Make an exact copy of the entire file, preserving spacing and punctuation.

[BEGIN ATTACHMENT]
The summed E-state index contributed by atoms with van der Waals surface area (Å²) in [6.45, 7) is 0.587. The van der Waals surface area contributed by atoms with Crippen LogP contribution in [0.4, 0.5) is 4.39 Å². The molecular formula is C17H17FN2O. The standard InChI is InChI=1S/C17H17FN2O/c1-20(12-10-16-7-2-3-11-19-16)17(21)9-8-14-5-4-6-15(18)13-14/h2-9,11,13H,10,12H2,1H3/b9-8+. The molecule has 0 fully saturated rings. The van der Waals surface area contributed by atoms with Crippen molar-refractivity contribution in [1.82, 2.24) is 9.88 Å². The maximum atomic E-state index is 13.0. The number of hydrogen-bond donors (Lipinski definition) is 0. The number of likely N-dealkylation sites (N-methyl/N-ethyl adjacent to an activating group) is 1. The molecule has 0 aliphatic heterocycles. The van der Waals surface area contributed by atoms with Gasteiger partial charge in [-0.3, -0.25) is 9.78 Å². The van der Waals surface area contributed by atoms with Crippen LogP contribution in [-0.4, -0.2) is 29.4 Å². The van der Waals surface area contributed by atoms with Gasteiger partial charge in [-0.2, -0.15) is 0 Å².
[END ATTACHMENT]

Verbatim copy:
The summed E-state index contributed by atoms with van der Waals surface area (Å²) in [6.45, 7) is 0.587. The van der Waals surface area contributed by atoms with Crippen LogP contribution in [0.4, 0.5) is 4.39 Å². The molecular formula is C17H17FN2O. The standard InChI is InChI=1S/C17H17FN2O/c1-20(12-10-16-7-2-3-11-19-16)17(21)9-8-14-5-4-6-15(18)13-14/h2-9,11,13H,10,12H2,1H3/b9-8+. The molecule has 0 fully saturated rings. The van der Waals surface area contributed by atoms with Crippen molar-refractivity contribution in [1.82, 2.24) is 9.88 Å². The maximum atomic E-state index is 13.0. The number of hydrogen-bond donors (Lipinski definition) is 0. The number of likely N-dealkylation sites (N-methyl/N-ethyl adjacent to an activating group) is 1. The molecule has 0 aliphatic heterocycles. The van der Waals surface area contributed by atoms with Gasteiger partial charge in [-0.3, -0.25) is 9.78 Å². The van der Waals surface area contributed by atoms with Crippen LogP contribution in [-0.4, -0.2) is 29.4 Å². The van der Waals surface area contributed by atoms with Gasteiger partial charge in [-0.2, -0.15) is 0 Å².